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LOS ANGELES — As he sauntered down the arena hallway, Sacramento Kings guard Buddy Hield flashed an infectious smile. Hield did so even amid various circumstances that could have left him in a sour mood.
The Kings just suffered a 122-114 loss to the Los Angeles Lakers on Tuesday for reasons that included LeBron James’ dominance (31 points) and a controversial late-game jump ball. The Kings (16-23) have struggled all season with staying healthy, navigating the pandemic and playing well consistently. And Hield is only an offseason removed from the Kings nearly dealing him to the Lakers.
“It’s basketball. If it happened, it happened. If it didn’t, it didn’t,” Hield told NBA.com. “But it’s basketball, and you have to live with it. It’s the business side of it. At the end of the day, I still have a job. I can go to all 30 teams in the league. As long as I have a job, I’m happy.”
The Kings talked to the Lakers about dealing Hield in exchange for Kyle Kuzma and Montrezl Harrell. Instead, the Lakers dealt those assets in addition to Kentavious Caldwell-Pope and future Draft picks to the Washington Wizards for Russell Westbrook.
Did it feel close that Hield would play for the Lakers?
“It did,” Hield said. “Talking to my agents and the media, of course. The media knows more than the agent and team, basically. But it didn’t happen. So, I’m still here. I’m still in the league and have an opportunity to play basketball. That’s the fun part about it.”
And that’s partly what made the Lakers-Kings matchup on Tuesday so riveting. As Lakers coach Frank Vogel said of Hield, “he’s one of the best shooters in the game.”
Hield finished with 26 points while shooting 8-of-18 from the field and 7-of-13 from 3-point range off the bench. He also made consecutive 3-pointers to give the Kings a 108-107 lead with 3:54 remaining. Westbrook had 19 points on 7-of-19 shooting and zero turnovers only two days after recording nine turnovers against Minnesota.
After Westbrook made a layup that gave the Lakers a 116-112 lead with 1:31 left, Hield misfired on a 19-foot fadeaway while Westbrook defended him.
Despite the competitive back-and-forth moments, Hield insisted that the Kings-Lakers talks hardly added any fuel to Tuesday’s game or the two previous regular-season contests.
“My job is to win the game. We didn’t get to win the game,” Hield said. “So, it sucks. So, you got to keep on going and going.”
Hield has tried to keep that mindset through different potential pitfalls.
He knew the Kings considered him available in trade talks. He has mostly played as a reserve instead of a starter for the second time in three seasons.
The Kings fired Luke Walton earlier in the season, and interim coach Alvin Gentry spent 10 days in protocols after testing positive for COVID-19. The Kings are 10th in the Western Conference. Perhaps more trade discussions happen involving Hield as the Feb. 10 trade deadline nears.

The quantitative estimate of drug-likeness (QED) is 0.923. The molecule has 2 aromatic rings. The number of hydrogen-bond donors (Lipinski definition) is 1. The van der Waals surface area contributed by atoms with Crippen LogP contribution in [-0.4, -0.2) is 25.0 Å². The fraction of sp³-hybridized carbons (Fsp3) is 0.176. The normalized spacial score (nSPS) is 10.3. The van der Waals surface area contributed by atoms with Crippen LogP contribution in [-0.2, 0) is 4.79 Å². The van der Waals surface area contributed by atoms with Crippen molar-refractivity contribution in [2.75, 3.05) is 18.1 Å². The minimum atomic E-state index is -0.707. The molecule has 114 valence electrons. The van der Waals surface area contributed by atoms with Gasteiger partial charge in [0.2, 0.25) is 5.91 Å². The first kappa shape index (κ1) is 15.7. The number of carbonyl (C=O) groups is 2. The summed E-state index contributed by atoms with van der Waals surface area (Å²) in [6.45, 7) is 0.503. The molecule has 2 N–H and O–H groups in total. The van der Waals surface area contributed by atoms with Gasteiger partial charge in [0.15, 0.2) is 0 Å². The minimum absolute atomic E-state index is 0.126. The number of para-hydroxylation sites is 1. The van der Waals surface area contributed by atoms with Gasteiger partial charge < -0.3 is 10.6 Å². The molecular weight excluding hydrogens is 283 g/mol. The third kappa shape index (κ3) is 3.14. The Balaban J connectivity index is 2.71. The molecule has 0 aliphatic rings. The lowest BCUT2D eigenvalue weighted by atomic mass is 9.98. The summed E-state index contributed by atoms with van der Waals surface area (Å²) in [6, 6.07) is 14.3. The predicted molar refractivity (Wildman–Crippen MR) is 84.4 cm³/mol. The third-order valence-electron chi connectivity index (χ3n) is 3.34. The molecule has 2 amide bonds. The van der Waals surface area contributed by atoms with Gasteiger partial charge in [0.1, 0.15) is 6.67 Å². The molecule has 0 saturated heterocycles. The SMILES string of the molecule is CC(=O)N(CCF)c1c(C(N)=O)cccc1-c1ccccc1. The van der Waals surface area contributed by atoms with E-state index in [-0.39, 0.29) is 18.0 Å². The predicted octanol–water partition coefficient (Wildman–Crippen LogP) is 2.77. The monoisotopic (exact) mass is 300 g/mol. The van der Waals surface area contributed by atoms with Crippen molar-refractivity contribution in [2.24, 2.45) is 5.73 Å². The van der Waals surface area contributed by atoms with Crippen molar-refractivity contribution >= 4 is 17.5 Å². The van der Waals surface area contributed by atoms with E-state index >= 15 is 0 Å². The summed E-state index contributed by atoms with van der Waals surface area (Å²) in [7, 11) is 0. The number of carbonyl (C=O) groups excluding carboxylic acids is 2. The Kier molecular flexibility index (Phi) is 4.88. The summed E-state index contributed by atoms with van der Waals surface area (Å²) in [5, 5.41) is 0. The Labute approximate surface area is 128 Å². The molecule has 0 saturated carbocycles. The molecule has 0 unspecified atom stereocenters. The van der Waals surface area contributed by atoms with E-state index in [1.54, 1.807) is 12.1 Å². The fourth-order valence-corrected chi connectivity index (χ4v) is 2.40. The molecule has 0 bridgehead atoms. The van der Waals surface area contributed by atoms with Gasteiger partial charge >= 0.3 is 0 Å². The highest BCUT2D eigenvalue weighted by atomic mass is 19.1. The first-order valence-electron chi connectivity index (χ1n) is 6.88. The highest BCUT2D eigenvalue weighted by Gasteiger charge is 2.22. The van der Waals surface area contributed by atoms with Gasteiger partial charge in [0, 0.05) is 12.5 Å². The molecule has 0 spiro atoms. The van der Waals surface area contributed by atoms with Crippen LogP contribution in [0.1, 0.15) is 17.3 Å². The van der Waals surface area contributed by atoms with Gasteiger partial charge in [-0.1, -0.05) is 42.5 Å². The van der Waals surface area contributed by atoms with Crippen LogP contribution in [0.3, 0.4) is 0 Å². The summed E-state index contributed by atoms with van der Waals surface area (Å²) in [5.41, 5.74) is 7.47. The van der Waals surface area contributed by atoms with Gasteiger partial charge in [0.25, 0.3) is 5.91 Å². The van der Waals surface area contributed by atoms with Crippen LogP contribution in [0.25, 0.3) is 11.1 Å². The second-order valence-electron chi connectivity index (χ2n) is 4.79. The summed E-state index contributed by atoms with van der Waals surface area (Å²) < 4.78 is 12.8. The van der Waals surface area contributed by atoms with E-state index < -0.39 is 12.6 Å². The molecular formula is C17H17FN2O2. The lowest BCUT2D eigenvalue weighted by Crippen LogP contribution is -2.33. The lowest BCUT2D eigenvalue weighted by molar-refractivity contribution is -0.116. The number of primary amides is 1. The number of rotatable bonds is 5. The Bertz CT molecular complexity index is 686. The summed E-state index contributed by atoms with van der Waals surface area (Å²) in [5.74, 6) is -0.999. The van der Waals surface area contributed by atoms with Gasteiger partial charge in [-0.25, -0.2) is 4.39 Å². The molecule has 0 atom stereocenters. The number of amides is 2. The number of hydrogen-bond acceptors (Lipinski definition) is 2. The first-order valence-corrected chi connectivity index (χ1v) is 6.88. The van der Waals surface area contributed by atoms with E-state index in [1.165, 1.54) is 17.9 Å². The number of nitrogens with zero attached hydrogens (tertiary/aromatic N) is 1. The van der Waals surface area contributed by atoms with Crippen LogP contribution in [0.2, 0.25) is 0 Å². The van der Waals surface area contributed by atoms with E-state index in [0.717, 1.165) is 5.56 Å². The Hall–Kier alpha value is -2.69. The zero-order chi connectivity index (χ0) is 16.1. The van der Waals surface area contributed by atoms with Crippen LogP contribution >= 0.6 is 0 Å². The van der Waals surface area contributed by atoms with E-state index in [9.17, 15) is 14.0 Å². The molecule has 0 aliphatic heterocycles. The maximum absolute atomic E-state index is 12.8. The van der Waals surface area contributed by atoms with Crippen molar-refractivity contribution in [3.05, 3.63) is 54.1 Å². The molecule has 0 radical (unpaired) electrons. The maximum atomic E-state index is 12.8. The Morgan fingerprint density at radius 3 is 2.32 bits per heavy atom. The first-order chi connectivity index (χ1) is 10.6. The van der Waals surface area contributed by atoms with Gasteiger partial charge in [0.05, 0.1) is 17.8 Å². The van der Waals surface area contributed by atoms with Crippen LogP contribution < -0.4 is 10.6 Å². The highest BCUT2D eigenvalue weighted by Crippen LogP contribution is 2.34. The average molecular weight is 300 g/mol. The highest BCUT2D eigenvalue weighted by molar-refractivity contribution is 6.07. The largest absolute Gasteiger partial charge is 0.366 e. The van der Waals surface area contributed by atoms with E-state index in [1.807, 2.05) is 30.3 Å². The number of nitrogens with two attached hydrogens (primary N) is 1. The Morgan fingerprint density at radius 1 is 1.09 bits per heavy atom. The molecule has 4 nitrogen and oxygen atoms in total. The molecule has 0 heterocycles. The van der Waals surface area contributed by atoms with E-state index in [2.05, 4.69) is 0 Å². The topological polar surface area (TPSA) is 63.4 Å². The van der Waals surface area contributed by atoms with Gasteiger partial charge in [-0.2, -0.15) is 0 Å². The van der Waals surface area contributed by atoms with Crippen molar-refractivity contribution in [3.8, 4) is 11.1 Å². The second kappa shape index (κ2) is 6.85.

Yet, Gentry observed, “I don’t think those kind of things bother him.” Why not?
“It’s my personality and where I came from,” Hield said. “I come from the Bahamas. In the NBA, we complain, we argue and say we want more playing time and we want more shots. But being in the NBA, you have to enjoy being here. People are fighting every day to be in this league. I got an opportunity to be in this league, and hopefully I stick around for longer. I’m blessed to be here.”
Therefore, Hield insists on making the best of his current situation.
This season, he’s averaging 15.8 ppg on 39% shooting and 37.9% on 3-pointers. Those shooting percentages are his worst since the first 57 games of his career, which were spent with the New Orleans Pelicans in 2016-17 (before he was dealt to Sacramento at midseason for DeMarcus Cousins). The Kings, however, have remained patient with how Hield plays through such stretches. Hield has scored 26 points in each of the past two games while shooting efficiently against Miami (9-of-18) and the Lakers (8-of-18). As Gentry noted, “you got to live with some of the 2-for-10 nights because he can also do what he did the last couple of games.”
“There’s always going to be noise from the media and things like that that will be around you. But the thing with him is he’s always trying to keep the main thing the main thing,” Kings forward Harrison Barnes said of Hield. “He’s always going to come and work hard. There’s always room for improvement. But if you ever talk to him or ever sit down with him, you realize that he’s trying to be the best teammate that he can and be the best player that he can.”
The Lakers saw a glimpse of that on Tuesday nearly six months after declining to see Hield fulfill that role in a purple and gold uniform. So did the Kings, which will soon weigh how much longer they will lean on Hield for his services.
“You can’t get too high. You can’t get too low,” Hield said. “You have to stay locked in.”
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Mark Medina is a senior writer/analyst for NBA.com. You can e-mail him here, find his archive here and follow him on Twitter.
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